I didn’t read too much poetry this year but wanted to mention the work of one poet I had never heard of that I really thought was absolutely great: Dark Sparkler by Amber Tamblyn. I look forward to reading other work by her.

Speaking of poetry, I did want to share this fantastic piece called Moving Into A Period, which I read in Leonard Cohen‘s 2006 work Book of Longing:

We are moving into a period of bewilderment, a curious moment in which people find light in the midst of despair, and vertigo at the summit of their hopes. It is a religious moment also, and here is the danger. People will want to obey the voice of Authority, and many strange constructs of just what Authority is will arise in every mind. The family will appear again as the Foundation, much honoured, much praised, but those of us who have been pierced by other possibilities, we will merely go through the motions, albeit the motions of love. The public yearning for Order will invite many stubborn uncompromising persons to impose it. The sadness of the zoo will fall upon society.
You and I, who yearn for blameless intimacy, we will be unwilling to speak even the first words of inquisitive delight, for fear of reprisals. Everything desperate will live behind a joke. But I swear that I will stand within the range of your perfume.
How severe seems the moon tonight, like the face of an Iron Maiden, instead of the usual indistinct idiot.
If you think Freud is dishonoured now, and Einstein, and Hemingway, just wait and see what is to be done with all that white hair, by those who come after me.
But there will be a Cross, a sign, that some will understand; a secret meeting, a warning, a Jerusalem hidden in Jerusalem. I will be wearing white clothes, as usual, and I will enter The Innermost Place as I have done generation upon generation, to entreat, to plead, to justify. I will enter the chamber of the Bride and Bridegroom, and no one will follow me.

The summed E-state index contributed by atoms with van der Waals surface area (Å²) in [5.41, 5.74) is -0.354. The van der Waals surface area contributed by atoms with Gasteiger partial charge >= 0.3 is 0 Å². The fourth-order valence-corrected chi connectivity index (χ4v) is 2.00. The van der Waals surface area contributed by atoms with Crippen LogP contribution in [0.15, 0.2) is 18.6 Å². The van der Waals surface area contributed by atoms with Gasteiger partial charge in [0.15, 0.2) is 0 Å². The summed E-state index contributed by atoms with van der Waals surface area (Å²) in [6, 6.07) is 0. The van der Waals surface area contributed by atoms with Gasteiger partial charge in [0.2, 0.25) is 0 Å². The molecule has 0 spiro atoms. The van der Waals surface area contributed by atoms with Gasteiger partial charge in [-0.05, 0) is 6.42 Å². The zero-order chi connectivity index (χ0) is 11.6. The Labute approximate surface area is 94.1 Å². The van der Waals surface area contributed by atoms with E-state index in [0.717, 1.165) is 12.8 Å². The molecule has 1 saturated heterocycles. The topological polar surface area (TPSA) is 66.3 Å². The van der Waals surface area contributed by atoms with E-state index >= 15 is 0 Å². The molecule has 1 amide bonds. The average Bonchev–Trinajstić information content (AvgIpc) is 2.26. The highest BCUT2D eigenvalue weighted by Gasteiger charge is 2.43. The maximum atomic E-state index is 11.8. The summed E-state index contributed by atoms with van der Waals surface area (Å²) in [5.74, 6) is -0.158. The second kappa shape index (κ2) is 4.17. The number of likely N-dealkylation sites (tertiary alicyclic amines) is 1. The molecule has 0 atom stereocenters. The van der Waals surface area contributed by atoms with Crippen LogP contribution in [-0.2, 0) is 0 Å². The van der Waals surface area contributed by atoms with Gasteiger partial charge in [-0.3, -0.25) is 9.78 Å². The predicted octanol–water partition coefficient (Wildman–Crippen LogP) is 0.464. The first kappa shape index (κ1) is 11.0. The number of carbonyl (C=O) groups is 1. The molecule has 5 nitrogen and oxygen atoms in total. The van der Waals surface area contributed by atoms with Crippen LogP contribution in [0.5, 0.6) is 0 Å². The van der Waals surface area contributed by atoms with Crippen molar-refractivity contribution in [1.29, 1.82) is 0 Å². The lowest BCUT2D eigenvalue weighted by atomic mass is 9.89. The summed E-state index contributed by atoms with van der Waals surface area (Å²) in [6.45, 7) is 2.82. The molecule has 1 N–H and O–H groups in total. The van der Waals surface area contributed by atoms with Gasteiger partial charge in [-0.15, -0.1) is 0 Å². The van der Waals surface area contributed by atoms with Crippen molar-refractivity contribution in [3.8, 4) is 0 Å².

Have no doubt, in the near future we will be seeing and hearing much more of this sort of thing from people like myself.

You’ll see that there is a lot of Star Wars related material listed (I didn’t get to see The Force Awakens until it was released on DVD midway through this year) and If I had to pick just one to recommend I’d have to go with the novel Star Wars: Lords of the Sith by Paul S. Kemp.

For the sake of full disclosure I have included in the list the two books that I am currently reading: The Diary of a Teenage Girl by Phoebe Gloeckner, and the collection of brilliant essays Cultural Amnesia: Necessary Memories from History and the Arts by Clive JamesAlthough only a little more than halfway through both I know now that I’d easily recommend them as they are just great.

But again, I’d truly recommend anything you find below.

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If you dig the mix then please feel free to pass & post it along; if you dig an artist then please support them and go out and pick up some of their stuff. Oh, If you dig the blog overall there’s always the “FOLLOW BLOG VIA EMAIL” button somewhere down at the bottom